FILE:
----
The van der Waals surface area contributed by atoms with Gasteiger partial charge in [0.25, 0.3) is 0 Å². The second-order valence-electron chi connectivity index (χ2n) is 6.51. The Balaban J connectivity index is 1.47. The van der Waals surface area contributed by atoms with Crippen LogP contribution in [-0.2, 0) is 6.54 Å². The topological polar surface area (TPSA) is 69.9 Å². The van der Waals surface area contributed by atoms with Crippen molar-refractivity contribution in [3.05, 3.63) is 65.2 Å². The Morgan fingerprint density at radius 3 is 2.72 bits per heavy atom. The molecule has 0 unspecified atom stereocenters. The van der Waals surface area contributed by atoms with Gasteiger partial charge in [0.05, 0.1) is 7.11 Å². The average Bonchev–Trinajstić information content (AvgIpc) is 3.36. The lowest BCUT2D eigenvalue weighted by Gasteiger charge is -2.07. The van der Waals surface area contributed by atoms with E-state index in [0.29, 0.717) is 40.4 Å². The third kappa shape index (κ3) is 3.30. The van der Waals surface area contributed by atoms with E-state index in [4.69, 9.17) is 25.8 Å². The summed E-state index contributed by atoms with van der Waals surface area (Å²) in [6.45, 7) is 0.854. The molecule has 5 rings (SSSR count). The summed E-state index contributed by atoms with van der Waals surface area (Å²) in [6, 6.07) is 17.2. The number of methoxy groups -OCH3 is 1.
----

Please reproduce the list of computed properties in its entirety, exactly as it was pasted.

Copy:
The van der Waals surface area contributed by atoms with Gasteiger partial charge in [0.25, 0.3) is 0 Å². The second-order valence-electron chi connectivity index (χ2n) is 6.51. The Balaban J connectivity index is 1.47. The van der Waals surface area contributed by atoms with Crippen LogP contribution in [-0.2, 0) is 6.54 Å². The topological polar surface area (TPSA) is 69.9 Å². The van der Waals surface area contributed by atoms with Crippen molar-refractivity contribution in [3.05, 3.63) is 65.2 Å². The Morgan fingerprint density at radius 3 is 2.72 bits per heavy atom. The molecule has 0 unspecified atom stereocenters. The van der Waals surface area contributed by atoms with Gasteiger partial charge in [0.05, 0.1) is 7.11 Å². The average Bonchev–Trinajstić information content (AvgIpc) is 3.36. The lowest BCUT2D eigenvalue weighted by Gasteiger charge is -2.07. The van der Waals surface area contributed by atoms with E-state index in [0.29, 0.717) is 40.4 Å². The third kappa shape index (κ3) is 3.30. The van der Waals surface area contributed by atoms with E-state index in [4.69, 9.17) is 25.8 Å². The summed E-state index contributed by atoms with van der Waals surface area (Å²) in [6.45, 7) is 0.854. The molecule has 5 rings (SSSR count). The summed E-state index contributed by atoms with van der Waals surface area (Å²) in [6, 6.07) is 17.2. The number of methoxy groups -OCH3 is 1.